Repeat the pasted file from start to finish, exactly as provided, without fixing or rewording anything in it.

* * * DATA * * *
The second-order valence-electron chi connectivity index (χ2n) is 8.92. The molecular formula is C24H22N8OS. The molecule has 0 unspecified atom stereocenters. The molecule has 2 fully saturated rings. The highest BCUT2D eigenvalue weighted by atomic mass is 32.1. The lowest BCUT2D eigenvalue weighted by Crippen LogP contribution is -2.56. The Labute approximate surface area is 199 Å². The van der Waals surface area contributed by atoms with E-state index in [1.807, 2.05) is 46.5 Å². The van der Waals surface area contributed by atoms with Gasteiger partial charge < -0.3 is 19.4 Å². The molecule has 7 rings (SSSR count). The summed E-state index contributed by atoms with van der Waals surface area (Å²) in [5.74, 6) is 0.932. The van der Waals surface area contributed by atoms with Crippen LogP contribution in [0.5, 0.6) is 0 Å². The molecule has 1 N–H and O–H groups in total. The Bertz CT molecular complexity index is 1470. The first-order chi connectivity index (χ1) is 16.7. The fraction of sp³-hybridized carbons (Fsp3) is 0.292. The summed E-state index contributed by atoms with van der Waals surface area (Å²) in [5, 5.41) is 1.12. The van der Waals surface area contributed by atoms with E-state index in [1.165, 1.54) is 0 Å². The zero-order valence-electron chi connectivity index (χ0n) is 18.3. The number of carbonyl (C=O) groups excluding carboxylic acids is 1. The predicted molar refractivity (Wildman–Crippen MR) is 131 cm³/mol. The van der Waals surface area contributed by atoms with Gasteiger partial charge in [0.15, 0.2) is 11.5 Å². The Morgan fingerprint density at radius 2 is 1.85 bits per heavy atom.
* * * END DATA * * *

The second-order valence-electron chi connectivity index (χ2n) is 8.92. The molecular formula is C24H22N8OS. The molecule has 0 unspecified atom stereocenters. The molecule has 2 fully saturated rings. The highest BCUT2D eigenvalue weighted by atomic mass is 32.1. The lowest BCUT2D eigenvalue weighted by Crippen LogP contribution is -2.56. The Labute approximate surface area is 199 Å². The van der Waals surface area contributed by atoms with E-state index in [1.807, 2.05) is 46.5 Å². The van der Waals surface area contributed by atoms with Gasteiger partial charge < -0.3 is 19.4 Å². The molecule has 7 rings (SSSR count). The summed E-state index contributed by atoms with van der Waals surface area (Å²) in [5.74, 6) is 0.932. The van der Waals surface area contributed by atoms with Crippen LogP contribution in [0.5, 0.6) is 0 Å². The molecule has 1 N–H and O–H groups in total. The Bertz CT molecular complexity index is 1470. The first-order chi connectivity index (χ1) is 16.7. The fraction of sp³-hybridized carbons (Fsp3) is 0.292. The summed E-state index contributed by atoms with van der Waals surface area (Å²) in [5, 5.41) is 1.12. The van der Waals surface area contributed by atoms with E-state index in [1.165, 1.54) is 0 Å². The zero-order valence-electron chi connectivity index (χ0n) is 18.3. The number of carbonyl (C=O) groups excluding carboxylic acids is 1. The predicted molar refractivity (Wildman–Crippen MR) is 131 cm³/mol. The van der Waals surface area contributed by atoms with Gasteiger partial charge in [0.15, 0.2) is 11.5 Å². The Morgan fingerprint density at radius 2 is 1.85 bits per heavy atom.